Adobe has just released Adobe AIR 1.5. Now you can take advantage of great features like Pixel Bender for custom filters and fills, the new 3D effects, dynamic video streaming (based on available bandwidth), and the Speex audio codec, aimed at providing high-quality audio delivery at lower bandwidth.
In addition to the existing Encrypted Local Store functionality in earlier versions of AIR, Adobe has now added encrypted local databases, which will make it easier to encrypt and locally persist large data sets.
Also, as a follow up to an earlier post on the use of SquirrelFish in AIR, Adobe has confirmed that this is indeed the case. Adobe AIR 1.5 has a WebKit update that incorporates SquirrelFish - Adobe claims that HTML-based AIR applications can run as much as 35% faster.
Developer and User release notes are available as PDF.
On a related note regarding the Flex Builder 3.0.2 update that takes advantage of the new AIR runtime: be sure to change the app.xml XML namespace to use 1.5 instead of 1.0, as noted on this blog - http://www.bobsgear.com/display/ts/Can%27t+Launch+Air+Apps+After+Upgrading+from+Flex+Builder+3.01+to+Flex+Builder+3.02 I had trouble with my application until I found this post.
Adobe has released a new vector graphics specification for Flex called FXG (Flash XML Graphics or FleX Graphics, ostensibly), an XML document format that should make interchange of vector artwork between applications and loading/parsing of vector art at compile-time or run-time more seamless. FXG has provisions for creating various primitives, symbols, and text objects, as well as constructs for transforming and applying bitmap effects to vector data. In a manner similar to Degrafa, FXG documents could conceivably be used for more than simple artwork: they could also be used to define vector-based skin elements for user interfaces. Additionally, vastly improved text handling in Flash Player 10 allows for higher-fidelity skewed and rotated text, along with text on a path, meaning exporting from an application like Adobe Illustrator should produce great looking, highly portable documents.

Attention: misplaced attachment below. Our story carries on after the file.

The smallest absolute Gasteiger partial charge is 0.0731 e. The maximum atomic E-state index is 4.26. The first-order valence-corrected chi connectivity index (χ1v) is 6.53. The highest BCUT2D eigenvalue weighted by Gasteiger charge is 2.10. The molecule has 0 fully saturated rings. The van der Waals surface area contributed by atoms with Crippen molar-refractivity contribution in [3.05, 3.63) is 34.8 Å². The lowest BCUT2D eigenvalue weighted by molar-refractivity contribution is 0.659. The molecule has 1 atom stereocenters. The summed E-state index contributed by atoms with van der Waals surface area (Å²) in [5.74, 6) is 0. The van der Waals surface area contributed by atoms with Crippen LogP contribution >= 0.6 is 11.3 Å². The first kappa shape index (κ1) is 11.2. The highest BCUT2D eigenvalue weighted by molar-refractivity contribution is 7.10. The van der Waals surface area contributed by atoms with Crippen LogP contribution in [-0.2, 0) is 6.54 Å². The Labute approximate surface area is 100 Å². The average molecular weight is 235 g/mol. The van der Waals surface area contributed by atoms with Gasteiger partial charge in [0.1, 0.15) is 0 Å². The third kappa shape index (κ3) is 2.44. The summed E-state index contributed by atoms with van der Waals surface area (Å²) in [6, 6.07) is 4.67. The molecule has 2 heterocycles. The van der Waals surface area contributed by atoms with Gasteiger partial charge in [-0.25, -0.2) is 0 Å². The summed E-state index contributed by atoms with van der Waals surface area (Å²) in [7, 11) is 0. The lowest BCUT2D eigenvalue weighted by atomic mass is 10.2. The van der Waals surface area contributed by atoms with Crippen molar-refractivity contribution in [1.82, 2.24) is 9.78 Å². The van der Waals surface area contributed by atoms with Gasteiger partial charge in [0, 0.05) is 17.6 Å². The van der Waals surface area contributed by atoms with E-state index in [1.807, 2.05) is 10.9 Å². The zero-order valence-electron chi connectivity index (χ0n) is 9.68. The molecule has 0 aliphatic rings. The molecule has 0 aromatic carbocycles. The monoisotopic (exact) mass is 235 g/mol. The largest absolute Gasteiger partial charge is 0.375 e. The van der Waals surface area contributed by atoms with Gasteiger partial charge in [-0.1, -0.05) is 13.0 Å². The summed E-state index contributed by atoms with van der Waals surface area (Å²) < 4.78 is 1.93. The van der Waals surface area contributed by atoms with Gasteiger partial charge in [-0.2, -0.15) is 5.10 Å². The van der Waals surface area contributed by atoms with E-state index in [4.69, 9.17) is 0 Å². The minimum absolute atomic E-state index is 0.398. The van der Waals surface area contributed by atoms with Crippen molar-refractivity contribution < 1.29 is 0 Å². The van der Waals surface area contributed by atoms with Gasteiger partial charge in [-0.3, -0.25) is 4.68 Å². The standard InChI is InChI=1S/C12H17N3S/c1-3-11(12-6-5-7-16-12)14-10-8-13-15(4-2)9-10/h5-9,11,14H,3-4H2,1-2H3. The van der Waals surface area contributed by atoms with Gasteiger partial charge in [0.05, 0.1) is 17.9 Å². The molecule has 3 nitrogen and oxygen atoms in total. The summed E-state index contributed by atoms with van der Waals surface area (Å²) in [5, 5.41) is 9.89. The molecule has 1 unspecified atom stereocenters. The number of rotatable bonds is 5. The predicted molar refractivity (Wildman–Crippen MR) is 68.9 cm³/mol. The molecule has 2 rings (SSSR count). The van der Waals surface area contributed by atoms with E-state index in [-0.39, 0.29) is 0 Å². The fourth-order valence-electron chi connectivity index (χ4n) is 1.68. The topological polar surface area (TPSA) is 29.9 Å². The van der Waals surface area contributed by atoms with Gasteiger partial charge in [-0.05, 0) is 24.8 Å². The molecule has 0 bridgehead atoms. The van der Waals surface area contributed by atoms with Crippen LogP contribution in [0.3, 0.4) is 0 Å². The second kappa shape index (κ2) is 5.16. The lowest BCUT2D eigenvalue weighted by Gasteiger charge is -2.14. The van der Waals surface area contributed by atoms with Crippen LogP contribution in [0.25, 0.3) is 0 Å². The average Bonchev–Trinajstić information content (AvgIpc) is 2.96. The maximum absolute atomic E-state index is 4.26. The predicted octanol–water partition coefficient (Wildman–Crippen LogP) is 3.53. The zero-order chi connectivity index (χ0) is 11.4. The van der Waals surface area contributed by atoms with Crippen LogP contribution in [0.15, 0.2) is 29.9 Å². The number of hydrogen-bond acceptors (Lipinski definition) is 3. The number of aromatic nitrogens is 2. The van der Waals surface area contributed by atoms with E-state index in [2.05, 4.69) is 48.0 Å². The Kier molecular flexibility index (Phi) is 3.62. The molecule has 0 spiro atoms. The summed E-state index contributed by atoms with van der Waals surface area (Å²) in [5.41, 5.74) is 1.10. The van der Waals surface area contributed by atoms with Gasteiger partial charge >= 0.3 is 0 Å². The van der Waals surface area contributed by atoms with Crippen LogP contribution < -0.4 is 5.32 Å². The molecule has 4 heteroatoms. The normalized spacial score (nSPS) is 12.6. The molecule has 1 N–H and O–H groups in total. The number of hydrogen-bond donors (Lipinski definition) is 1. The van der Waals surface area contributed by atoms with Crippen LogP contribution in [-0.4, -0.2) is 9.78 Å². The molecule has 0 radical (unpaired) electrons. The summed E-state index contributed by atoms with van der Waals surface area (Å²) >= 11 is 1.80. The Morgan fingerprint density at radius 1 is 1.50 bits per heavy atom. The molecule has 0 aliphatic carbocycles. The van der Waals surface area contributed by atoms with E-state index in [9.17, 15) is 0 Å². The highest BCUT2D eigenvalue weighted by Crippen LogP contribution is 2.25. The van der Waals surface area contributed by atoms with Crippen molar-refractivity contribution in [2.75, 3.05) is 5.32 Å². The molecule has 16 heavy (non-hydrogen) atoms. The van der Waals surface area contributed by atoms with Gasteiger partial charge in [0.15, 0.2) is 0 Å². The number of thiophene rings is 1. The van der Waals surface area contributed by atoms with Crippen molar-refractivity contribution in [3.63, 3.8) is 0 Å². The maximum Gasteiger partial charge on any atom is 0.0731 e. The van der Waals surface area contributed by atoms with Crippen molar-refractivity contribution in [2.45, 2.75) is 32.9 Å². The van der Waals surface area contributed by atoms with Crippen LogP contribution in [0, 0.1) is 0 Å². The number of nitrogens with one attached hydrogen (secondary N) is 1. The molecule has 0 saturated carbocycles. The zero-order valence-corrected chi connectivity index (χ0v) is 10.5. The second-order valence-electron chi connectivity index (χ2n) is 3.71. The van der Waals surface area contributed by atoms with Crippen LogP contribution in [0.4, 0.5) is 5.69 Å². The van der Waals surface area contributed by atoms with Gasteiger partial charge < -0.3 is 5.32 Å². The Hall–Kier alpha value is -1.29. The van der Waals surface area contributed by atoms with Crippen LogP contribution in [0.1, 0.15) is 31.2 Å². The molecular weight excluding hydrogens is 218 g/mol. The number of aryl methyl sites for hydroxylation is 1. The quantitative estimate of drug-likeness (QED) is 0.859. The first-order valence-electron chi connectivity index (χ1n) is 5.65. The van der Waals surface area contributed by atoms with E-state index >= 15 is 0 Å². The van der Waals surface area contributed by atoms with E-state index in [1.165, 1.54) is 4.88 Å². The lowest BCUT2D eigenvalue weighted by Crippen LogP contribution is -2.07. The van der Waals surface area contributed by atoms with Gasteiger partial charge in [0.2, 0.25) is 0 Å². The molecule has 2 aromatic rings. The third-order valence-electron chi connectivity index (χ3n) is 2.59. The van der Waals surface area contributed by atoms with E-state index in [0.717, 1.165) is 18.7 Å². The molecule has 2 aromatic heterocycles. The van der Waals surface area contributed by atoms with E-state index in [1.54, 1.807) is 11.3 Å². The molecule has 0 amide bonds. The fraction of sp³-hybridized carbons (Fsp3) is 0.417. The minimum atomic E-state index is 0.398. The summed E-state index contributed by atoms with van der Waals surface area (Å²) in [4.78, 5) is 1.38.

According to the FXG 1.0 specification, an initial effort was made to use the more standard SVG (Scalable Vector Graphics) specification, but the development team found that mapping SVG to Flex classes was going to be more trouble than it was worth in the long run. Mark Anders has a pretty reasonable explanation on this here: http://www.andersblog.com/archives/2008/09/flash_on_the_be.html
I can’t help but ask, though…really? Seeing as Adobe essentially led the charge to ratify the SVG spec as a standard, could it not have been augmented through its built-in extensibility facilities (see SVG Extensions) to accommodate the additions required for Flex? Mark’s explanation is reasonable, to be sure, but it seems like the team gave up on something that could have helped to further cement and promote the use of SVG. A project I’m working on, in particular, would have benefited massively from the ability to use SVG output from Illustrator natively.
Pushing multiple specs that essentially do the same thing only serves to muddy the water, and reminds me of another large software firm, but I digress. Knowing Adobe’s track record, I’m sure there will be good interchange functionality for FXG between various Creative Suite products and applications like Thermo. However, considering SVG already has acceptance as a standard, with a plethora of third-party tools for transforming and working with it, my excitement on the prospects of FXG are mixed at best.
T-Mobile debuted the first Google Android phone, the HTC G1, at a press conference today, due out
October 13 October 22. It will be available at the iPhone-competitive price of $179 with 2-year contract. On-demand coverage of the event is available here: http://announcement.t-mobileg1.com/
IGN has a brief overview on Android, its history, and its benefits. http://gear.ign.com/articles/899/899748p1.html